Norfolk hospital 'bed blockers' cause A&E failures
- 19 November 2012
- From the section Norfolk
A Norfolk hospital is failing to get patients arriving by ambulance into A&E within target times because of bed blocking, its chief claims.
As a result, the Norfolk and Norwich University Hospital faces a £70 penalty every time it happens, although these financial sanctions have not yet been applied.
The Norwich hospital has the worst record in the East for time taken to transfer patients, BBC Inside Out has found.
The East of England Ambulance Service (EEAS) has one of the worst records in England for time lost waiting at hospitals.
The Broomfield Hospital in Chelmsford, Essex, was also experiencing similar problems earlier this year.
Both the hospitals and the ambulance service are working to address the issues and are aware they must improve their performance and prepare for changes to their operations in January.
Norfolk and Norwich University Hospital chief executive Anna Dugdale said delays were being caused by patients not being taken "out of the back door".
New arrivals cannot get into the accident and emergency area because patients are already occupying bed spaces.
Size not limiting factor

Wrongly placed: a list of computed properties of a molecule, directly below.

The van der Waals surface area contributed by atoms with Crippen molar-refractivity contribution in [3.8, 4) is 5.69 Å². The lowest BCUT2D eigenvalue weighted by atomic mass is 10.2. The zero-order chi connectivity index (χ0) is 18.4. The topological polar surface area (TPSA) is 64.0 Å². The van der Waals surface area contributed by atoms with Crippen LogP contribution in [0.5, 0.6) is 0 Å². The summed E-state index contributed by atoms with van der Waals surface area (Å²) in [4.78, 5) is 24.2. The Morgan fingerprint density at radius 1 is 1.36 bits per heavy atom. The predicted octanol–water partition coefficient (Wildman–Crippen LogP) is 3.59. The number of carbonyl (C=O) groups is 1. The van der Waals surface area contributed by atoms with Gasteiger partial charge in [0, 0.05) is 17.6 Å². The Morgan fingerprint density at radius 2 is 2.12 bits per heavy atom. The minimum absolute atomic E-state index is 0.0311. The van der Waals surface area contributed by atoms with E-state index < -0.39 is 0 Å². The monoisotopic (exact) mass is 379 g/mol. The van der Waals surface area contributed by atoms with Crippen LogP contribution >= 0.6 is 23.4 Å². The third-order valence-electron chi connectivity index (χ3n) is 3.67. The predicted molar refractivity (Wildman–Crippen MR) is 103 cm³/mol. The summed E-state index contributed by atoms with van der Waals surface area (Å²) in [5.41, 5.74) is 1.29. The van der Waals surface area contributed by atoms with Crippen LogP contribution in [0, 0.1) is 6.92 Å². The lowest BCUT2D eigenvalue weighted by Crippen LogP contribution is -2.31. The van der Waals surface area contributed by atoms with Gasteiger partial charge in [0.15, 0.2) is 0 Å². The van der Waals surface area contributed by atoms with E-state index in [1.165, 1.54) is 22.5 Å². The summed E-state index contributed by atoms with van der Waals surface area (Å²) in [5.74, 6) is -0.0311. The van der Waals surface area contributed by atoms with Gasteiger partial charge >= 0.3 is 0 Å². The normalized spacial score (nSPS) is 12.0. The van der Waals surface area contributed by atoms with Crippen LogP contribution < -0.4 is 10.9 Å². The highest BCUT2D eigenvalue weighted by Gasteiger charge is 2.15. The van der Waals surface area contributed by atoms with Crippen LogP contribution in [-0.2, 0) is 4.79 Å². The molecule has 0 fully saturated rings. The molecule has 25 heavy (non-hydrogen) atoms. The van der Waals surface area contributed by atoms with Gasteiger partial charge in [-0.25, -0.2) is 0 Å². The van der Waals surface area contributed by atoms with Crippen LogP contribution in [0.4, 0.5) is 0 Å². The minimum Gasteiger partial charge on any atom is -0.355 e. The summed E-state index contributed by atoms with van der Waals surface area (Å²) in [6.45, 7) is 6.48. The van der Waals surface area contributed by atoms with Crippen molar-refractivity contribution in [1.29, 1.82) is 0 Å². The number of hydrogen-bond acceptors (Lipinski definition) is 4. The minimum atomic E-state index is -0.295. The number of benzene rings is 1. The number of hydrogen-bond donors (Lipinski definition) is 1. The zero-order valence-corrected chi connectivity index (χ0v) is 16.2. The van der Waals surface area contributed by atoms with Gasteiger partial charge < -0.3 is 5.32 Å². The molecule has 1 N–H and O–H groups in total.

These patients are often waiting for others on the wards to be released after treatment or discharged by busy doctors or nurses.
Others are awaiting beds in after care units and this is often organised by social services.
In February the hospital had the worst performance in the East of England for delays in receiving patients from ambulances and delivering them to the accident and emergency department.
In September NHS Norfolk found the hospital still had the worst performance for delays with patients waiting at least an hour before being admitted.
The hospital is now required to admit 85% of patients arriving by ambulance within 15 minutes.
In October the hospital failed to meet that target.
Ms Dugdale said at the time that 46 beds in the general wards were occupied by patients who were medically fit to leave but were waiting for a care package - such as support from social services.
"The size of the A&E department isn't the rate-limiting factor.
"The issue is when we can't move patients through the department quickly because we can't get patients out of the back door of the hospital.
"We are doing a great deal of work with the local clinical commissioning groups across Norfolk and also with Social Services to improve the handover performance.
"I think it's not just this hospital, it's the whole health and social care system.
"So this target is a manifestation of what's going on in the system as a whole.
"If we can flow patients out of the hospital then it's much easier to admit patients which is why we're working with the care commissioning group to improve the whole system's performance."
Inside Out East is on Monday at 19:30 GMT on BBC One